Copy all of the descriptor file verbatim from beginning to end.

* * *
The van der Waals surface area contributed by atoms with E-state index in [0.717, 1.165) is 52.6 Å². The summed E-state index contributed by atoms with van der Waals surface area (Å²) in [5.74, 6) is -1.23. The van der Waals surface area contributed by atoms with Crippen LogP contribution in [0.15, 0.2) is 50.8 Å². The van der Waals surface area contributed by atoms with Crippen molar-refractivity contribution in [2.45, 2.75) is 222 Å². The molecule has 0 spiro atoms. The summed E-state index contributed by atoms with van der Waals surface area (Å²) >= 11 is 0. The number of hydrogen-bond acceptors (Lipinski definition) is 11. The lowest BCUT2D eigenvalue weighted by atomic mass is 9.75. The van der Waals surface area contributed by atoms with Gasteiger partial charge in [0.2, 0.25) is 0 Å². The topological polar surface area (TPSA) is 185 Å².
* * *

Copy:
The van der Waals surface area contributed by atoms with E-state index in [0.717, 1.165) is 52.6 Å². The summed E-state index contributed by atoms with van der Waals surface area (Å²) in [5.74, 6) is -1.23. The van der Waals surface area contributed by atoms with Crippen LogP contribution in [0.15, 0.2) is 50.8 Å². The van der Waals surface area contributed by atoms with Crippen molar-refractivity contribution in [2.45, 2.75) is 222 Å². The molecule has 0 spiro atoms. The summed E-state index contributed by atoms with van der Waals surface area (Å²) >= 11 is 0. The number of hydrogen-bond acceptors (Lipinski definition) is 11. The lowest BCUT2D eigenvalue weighted by atomic mass is 9.75. The van der Waals surface area contributed by atoms with Gasteiger partial charge in [0.2, 0.25) is 0 Å². The topological polar surface area (TPSA) is 185 Å².